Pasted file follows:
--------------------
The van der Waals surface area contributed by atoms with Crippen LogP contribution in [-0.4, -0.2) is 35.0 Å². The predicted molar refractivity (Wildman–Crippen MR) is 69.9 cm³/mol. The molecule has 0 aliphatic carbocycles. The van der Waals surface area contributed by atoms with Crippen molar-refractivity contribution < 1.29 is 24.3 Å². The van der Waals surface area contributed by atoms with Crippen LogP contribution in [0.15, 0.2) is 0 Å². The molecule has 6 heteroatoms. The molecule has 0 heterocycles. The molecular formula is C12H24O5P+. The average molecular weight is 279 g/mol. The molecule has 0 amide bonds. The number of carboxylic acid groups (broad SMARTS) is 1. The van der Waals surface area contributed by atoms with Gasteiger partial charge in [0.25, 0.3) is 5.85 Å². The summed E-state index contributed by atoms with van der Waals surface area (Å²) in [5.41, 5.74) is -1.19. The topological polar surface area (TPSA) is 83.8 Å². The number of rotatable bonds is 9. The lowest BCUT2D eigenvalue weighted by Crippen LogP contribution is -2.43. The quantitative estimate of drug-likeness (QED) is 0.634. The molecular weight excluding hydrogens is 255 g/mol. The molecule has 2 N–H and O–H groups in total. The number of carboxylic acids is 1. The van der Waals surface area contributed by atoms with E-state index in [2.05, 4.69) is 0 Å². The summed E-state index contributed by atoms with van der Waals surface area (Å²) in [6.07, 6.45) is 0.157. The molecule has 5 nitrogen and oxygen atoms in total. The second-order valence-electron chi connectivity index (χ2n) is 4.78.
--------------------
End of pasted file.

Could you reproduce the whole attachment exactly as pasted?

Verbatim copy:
The van der Waals surface area contributed by atoms with Crippen LogP contribution in [-0.4, -0.2) is 35.0 Å². The predicted molar refractivity (Wildman–Crippen MR) is 69.9 cm³/mol. The molecule has 0 aliphatic carbocycles. The van der Waals surface area contributed by atoms with Crippen molar-refractivity contribution < 1.29 is 24.3 Å². The van der Waals surface area contributed by atoms with Crippen LogP contribution in [0.15, 0.2) is 0 Å². The molecule has 6 heteroatoms. The molecule has 0 heterocycles. The molecular formula is C12H24O5P+. The average molecular weight is 279 g/mol. The molecule has 0 amide bonds. The number of carboxylic acid groups (broad SMARTS) is 1. The van der Waals surface area contributed by atoms with Gasteiger partial charge in [0.25, 0.3) is 5.85 Å². The summed E-state index contributed by atoms with van der Waals surface area (Å²) in [5.41, 5.74) is -1.19. The topological polar surface area (TPSA) is 83.8 Å². The number of rotatable bonds is 9. The lowest BCUT2D eigenvalue weighted by Crippen LogP contribution is -2.43. The quantitative estimate of drug-likeness (QED) is 0.634. The molecular weight excluding hydrogens is 255 g/mol. The molecule has 2 N–H and O–H groups in total. The number of carboxylic acids is 1. The van der Waals surface area contributed by atoms with E-state index in [2.05, 4.69) is 0 Å². The summed E-state index contributed by atoms with van der Waals surface area (Å²) in [6.07, 6.45) is 0.157. The molecule has 5 nitrogen and oxygen atoms in total. The second-order valence-electron chi connectivity index (χ2n) is 4.78.